Leaders of Serbia and Kosovo made progress in implementing an agreement on normalising their relations on Friday in talks seen as crucial to whether the European Union grants Serbia a date for opening membership talks, an EU official said.
Serbia agreed in April to cede its last remaining foothold in the country's former province of Kosovo, striking a historic accord to settle relations in exchange for talks on joining the European Union.
The April deal, brokered by the EU, capped six months of delicate negotiations and marked a milestone for the region's recovery from the collapse of Yugoslavia in the 1990s.
Following the deal, the EU's executive Commission encouraged EU governments to start membership talks with Serbia.
EU leaders are due to decide at a June 27-28 Brussels summit whether to set a firm date for talks to begin, possibly later in the year or early 2014. EU ministers meeting in Luxembourg next week may take a preliminary decision on setting a date.
But recently there has been concern in the EU over apparent foot-dragging in the implementation of the April accord and that could influence whether the bloc offers Serbia a date for starting the talks or postpones.
So EU foreign policy chief Catherine Ashton brought Serbian Prime Minister Ivica Dacic and his Kosovo counterpart, Hashim Thaci, together in Brussels for talks on Thursday night to try to iron out problems in implementing the accord.
In the next few days, Ashton and EU enlargement chief Stefan Fuele will send EU governments a letter telling them how far implementation has come, and that may influence their decision on whether to grant Serbia a start date for talks.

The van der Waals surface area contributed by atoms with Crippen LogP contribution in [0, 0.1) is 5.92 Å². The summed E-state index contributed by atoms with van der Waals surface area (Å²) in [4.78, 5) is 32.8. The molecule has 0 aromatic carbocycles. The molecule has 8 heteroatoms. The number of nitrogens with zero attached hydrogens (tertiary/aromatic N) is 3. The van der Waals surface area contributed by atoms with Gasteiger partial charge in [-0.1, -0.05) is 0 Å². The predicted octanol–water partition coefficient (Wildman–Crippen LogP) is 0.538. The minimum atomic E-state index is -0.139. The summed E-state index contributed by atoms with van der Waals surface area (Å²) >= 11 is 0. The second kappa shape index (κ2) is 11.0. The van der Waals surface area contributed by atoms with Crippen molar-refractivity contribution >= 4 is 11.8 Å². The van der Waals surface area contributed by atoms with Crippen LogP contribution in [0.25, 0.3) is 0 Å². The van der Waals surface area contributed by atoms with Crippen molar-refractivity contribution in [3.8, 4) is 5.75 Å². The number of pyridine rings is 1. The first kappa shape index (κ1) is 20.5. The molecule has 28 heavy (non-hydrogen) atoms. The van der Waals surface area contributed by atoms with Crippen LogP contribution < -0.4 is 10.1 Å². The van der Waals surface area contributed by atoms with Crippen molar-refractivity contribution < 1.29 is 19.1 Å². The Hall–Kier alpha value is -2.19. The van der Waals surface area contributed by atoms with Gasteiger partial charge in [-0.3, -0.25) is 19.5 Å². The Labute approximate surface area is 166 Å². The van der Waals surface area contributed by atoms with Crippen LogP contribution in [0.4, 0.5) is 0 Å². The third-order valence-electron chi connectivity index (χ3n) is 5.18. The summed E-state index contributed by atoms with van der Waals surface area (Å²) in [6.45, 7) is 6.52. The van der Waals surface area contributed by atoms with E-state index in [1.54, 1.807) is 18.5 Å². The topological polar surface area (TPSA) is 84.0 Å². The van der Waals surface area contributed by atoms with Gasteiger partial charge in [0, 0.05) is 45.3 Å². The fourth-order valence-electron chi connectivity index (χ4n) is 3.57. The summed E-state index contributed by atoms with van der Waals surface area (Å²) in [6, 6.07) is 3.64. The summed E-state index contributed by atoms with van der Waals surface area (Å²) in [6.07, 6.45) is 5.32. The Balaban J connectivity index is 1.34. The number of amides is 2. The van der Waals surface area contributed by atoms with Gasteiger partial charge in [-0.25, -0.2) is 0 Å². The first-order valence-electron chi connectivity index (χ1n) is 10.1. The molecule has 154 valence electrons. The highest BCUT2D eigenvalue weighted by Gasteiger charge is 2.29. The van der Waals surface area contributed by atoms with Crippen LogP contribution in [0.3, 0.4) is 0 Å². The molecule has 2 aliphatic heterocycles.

Ashton made clear in a statement released early on Friday that her verdict would be positive, saying "good work has been done and concrete progress has been achieved" in implementing the April agreement.
In their latest talks, Dacic and Thaci agreed on a number of open issues, particularly in the fields of justice, police and upcoming municipal elections, Ashton said.
"I will now inform the member states about the progress in the implementation of the April agreement, confirming that concrete steps towards a visible and sustainable improvement of relations between the two sides were taken," she said.
She said she was "looking forward to further progress in the process of normalisation of relations."
The April agreement outlined an end to the ethnic partition of Kosovo between its Albanian majority and a small, Belgrade-backed pocket of some 50,000 Serbs in the north.
The north Kosovo Serbs have threatened to resist integration with the rest of Kosovo, in a region bristling with weapons.
Serbs consider Kosovo the cradle of their nation and Orthodox Christian faith, but Belgrade lost control over the territory in 1999 when NATO carried out 11 weeks of air strikes to halt the killing and expulsion of Albanian civilians by Serbian forces waging a counter-insurgency campaign.
Kosovo has since been recognised by more than 90 countries, including the United States and 22 of the EU's 27 members.
EU membership talks take years and Serbia is unlikely to join the bloc before 2020. But the negotiation process would help drive reforms in the largest country to emerge from federal Yugoslavia, luring investors to its ailing economy.
For Kosovo, agreement with Serbia means the EU is likely to start discussions on an association agreement, which can carry economic benefits.
Serbia and Kosovo exchanged envoys last Monday for the first time since the 1998-99 war. But Kosovo's envoy resigned two days later, pre-empting his dismissal for exceeding his powers and making remarks likely to irritate Belgrade.